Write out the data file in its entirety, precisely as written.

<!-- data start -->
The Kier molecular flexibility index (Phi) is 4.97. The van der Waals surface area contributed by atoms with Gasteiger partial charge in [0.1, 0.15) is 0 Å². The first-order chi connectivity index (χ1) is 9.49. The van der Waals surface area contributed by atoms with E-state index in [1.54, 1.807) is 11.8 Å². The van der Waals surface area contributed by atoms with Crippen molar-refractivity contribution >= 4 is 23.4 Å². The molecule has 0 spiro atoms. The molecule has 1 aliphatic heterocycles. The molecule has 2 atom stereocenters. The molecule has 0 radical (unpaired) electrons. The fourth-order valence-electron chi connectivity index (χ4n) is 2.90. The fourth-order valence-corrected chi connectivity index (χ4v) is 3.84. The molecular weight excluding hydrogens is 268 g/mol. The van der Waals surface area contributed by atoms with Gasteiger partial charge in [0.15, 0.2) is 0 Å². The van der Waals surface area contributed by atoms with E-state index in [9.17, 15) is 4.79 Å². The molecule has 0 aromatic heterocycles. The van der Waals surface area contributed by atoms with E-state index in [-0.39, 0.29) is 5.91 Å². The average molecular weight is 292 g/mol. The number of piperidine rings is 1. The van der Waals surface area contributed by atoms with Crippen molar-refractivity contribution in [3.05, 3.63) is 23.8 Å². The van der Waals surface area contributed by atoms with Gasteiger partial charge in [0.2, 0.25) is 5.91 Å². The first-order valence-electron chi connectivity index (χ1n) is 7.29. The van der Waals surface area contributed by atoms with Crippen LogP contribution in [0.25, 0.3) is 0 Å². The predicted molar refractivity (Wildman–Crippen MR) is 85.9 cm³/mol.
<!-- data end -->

The Kier molecular flexibility index (Phi) is 4.97. The van der Waals surface area contributed by atoms with Gasteiger partial charge in [0.1, 0.15) is 0 Å². The first-order chi connectivity index (χ1) is 9.49. The van der Waals surface area contributed by atoms with E-state index in [1.54, 1.807) is 11.8 Å². The van der Waals surface area contributed by atoms with Crippen molar-refractivity contribution >= 4 is 23.4 Å². The molecule has 0 spiro atoms. The molecule has 1 aliphatic heterocycles. The molecule has 2 atom stereocenters. The molecule has 0 radical (unpaired) electrons. The fourth-order valence-electron chi connectivity index (χ4n) is 2.90. The fourth-order valence-corrected chi connectivity index (χ4v) is 3.84. The molecular weight excluding hydrogens is 268 g/mol. The van der Waals surface area contributed by atoms with Gasteiger partial charge in [0.15, 0.2) is 0 Å². The van der Waals surface area contributed by atoms with E-state index in [9.17, 15) is 4.79 Å². The molecule has 0 aromatic heterocycles. The van der Waals surface area contributed by atoms with E-state index in [-0.39, 0.29) is 5.91 Å². The average molecular weight is 292 g/mol. The number of piperidine rings is 1. The van der Waals surface area contributed by atoms with Crippen molar-refractivity contribution in [3.05, 3.63) is 23.8 Å². The van der Waals surface area contributed by atoms with Gasteiger partial charge in [0.2, 0.25) is 5.91 Å². The first-order valence-electron chi connectivity index (χ1n) is 7.29. The van der Waals surface area contributed by atoms with Crippen LogP contribution in [0.25, 0.3) is 0 Å². The predicted molar refractivity (Wildman–Crippen MR) is 85.9 cm³/mol.